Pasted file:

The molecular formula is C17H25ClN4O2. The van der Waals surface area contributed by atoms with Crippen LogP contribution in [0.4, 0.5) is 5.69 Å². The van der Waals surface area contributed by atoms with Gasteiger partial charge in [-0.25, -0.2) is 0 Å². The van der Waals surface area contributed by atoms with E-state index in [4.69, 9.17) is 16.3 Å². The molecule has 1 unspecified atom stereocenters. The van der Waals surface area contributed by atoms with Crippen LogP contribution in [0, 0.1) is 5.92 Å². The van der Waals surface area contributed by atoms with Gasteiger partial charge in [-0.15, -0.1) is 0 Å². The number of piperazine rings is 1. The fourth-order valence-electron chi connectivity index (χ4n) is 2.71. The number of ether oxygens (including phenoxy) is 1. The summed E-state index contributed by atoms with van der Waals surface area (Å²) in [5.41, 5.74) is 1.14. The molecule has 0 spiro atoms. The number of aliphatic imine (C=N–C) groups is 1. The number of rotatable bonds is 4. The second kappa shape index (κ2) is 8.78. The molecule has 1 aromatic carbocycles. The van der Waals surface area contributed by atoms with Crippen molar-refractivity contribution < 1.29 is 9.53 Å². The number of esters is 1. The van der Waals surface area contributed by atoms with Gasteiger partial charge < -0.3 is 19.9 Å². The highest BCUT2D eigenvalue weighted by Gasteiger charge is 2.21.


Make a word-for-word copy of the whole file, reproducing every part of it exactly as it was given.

The molecular formula is C17H25ClN4O2. The van der Waals surface area contributed by atoms with Crippen LogP contribution in [0.4, 0.5) is 5.69 Å². The van der Waals surface area contributed by atoms with Gasteiger partial charge in [-0.25, -0.2) is 0 Å². The van der Waals surface area contributed by atoms with E-state index in [4.69, 9.17) is 16.3 Å². The molecule has 1 unspecified atom stereocenters. The van der Waals surface area contributed by atoms with Crippen LogP contribution in [0, 0.1) is 5.92 Å². The van der Waals surface area contributed by atoms with Gasteiger partial charge in [-0.15, -0.1) is 0 Å². The number of piperazine rings is 1. The fourth-order valence-electron chi connectivity index (χ4n) is 2.71. The number of ether oxygens (including phenoxy) is 1. The summed E-state index contributed by atoms with van der Waals surface area (Å²) in [5.41, 5.74) is 1.14. The molecule has 0 spiro atoms. The number of aliphatic imine (C=N–C) groups is 1. The number of rotatable bonds is 4. The second kappa shape index (κ2) is 8.78. The molecule has 1 aromatic carbocycles. The van der Waals surface area contributed by atoms with Crippen molar-refractivity contribution < 1.29 is 9.53 Å². The number of esters is 1. The van der Waals surface area contributed by atoms with Gasteiger partial charge < -0.3 is 19.9 Å². The highest BCUT2D eigenvalue weighted by Gasteiger charge is 2.21.